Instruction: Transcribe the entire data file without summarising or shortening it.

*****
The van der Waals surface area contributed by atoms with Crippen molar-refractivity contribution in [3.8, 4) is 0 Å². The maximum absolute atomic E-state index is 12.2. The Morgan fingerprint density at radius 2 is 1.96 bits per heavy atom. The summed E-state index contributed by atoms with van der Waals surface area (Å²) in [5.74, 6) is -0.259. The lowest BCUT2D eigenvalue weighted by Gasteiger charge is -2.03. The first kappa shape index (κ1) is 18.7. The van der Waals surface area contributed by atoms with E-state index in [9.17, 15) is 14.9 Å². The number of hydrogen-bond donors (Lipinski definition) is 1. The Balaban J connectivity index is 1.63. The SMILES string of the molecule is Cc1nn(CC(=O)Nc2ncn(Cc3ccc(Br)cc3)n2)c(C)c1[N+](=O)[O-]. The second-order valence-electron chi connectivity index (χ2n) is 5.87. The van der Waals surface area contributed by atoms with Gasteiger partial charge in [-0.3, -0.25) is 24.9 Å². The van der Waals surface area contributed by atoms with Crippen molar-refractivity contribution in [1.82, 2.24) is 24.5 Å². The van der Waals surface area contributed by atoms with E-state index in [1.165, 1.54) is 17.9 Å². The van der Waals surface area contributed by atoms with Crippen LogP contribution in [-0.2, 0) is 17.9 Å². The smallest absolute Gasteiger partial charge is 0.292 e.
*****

The van der Waals surface area contributed by atoms with Crippen molar-refractivity contribution in [3.8, 4) is 0 Å². The maximum absolute atomic E-state index is 12.2. The Morgan fingerprint density at radius 2 is 1.96 bits per heavy atom. The summed E-state index contributed by atoms with van der Waals surface area (Å²) in [5.74, 6) is -0.259. The lowest BCUT2D eigenvalue weighted by Gasteiger charge is -2.03. The first kappa shape index (κ1) is 18.7. The van der Waals surface area contributed by atoms with E-state index in [9.17, 15) is 14.9 Å². The number of hydrogen-bond donors (Lipinski definition) is 1. The Balaban J connectivity index is 1.63. The SMILES string of the molecule is Cc1nn(CC(=O)Nc2ncn(Cc3ccc(Br)cc3)n2)c(C)c1[N+](=O)[O-]. The second-order valence-electron chi connectivity index (χ2n) is 5.87. The van der Waals surface area contributed by atoms with Gasteiger partial charge in [-0.3, -0.25) is 24.9 Å². The van der Waals surface area contributed by atoms with Crippen molar-refractivity contribution in [1.82, 2.24) is 24.5 Å². The van der Waals surface area contributed by atoms with E-state index in [1.165, 1.54) is 17.9 Å². The van der Waals surface area contributed by atoms with Crippen LogP contribution in [-0.2, 0) is 17.9 Å². The smallest absolute Gasteiger partial charge is 0.292 e.